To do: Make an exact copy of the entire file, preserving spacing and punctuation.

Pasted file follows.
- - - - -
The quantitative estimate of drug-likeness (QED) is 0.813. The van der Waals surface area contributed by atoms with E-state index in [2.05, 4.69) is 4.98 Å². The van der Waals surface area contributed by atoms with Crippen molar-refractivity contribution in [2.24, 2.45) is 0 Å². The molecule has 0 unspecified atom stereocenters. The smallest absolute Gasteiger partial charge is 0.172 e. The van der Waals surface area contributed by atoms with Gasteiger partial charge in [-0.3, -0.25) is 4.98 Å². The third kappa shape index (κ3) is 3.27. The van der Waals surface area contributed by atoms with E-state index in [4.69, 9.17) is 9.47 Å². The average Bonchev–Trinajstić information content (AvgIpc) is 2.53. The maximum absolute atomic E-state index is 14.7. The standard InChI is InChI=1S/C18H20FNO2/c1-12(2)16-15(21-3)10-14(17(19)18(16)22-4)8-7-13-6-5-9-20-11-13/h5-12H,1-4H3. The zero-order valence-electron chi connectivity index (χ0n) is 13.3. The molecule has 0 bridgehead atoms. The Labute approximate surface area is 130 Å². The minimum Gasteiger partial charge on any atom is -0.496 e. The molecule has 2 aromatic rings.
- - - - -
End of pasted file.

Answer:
The quantitative estimate of drug-likeness (QED) is 0.813. The van der Waals surface area contributed by atoms with E-state index in [2.05, 4.69) is 4.98 Å². The van der Waals surface area contributed by atoms with Crippen molar-refractivity contribution in [2.24, 2.45) is 0 Å². The molecule has 0 unspecified atom stereocenters. The smallest absolute Gasteiger partial charge is 0.172 e. The van der Waals surface area contributed by atoms with Gasteiger partial charge in [-0.3, -0.25) is 4.98 Å². The third kappa shape index (κ3) is 3.27. The van der Waals surface area contributed by atoms with E-state index in [4.69, 9.17) is 9.47 Å². The average Bonchev–Trinajstić information content (AvgIpc) is 2.53. The maximum absolute atomic E-state index is 14.7. The standard InChI is InChI=1S/C18H20FNO2/c1-12(2)16-15(21-3)10-14(17(19)18(16)22-4)8-7-13-6-5-9-20-11-13/h5-12H,1-4H3. The zero-order valence-electron chi connectivity index (χ0n) is 13.3. The molecule has 0 bridgehead atoms. The Labute approximate surface area is 130 Å². The minimum Gasteiger partial charge on any atom is -0.496 e. The molecule has 2 aromatic rings.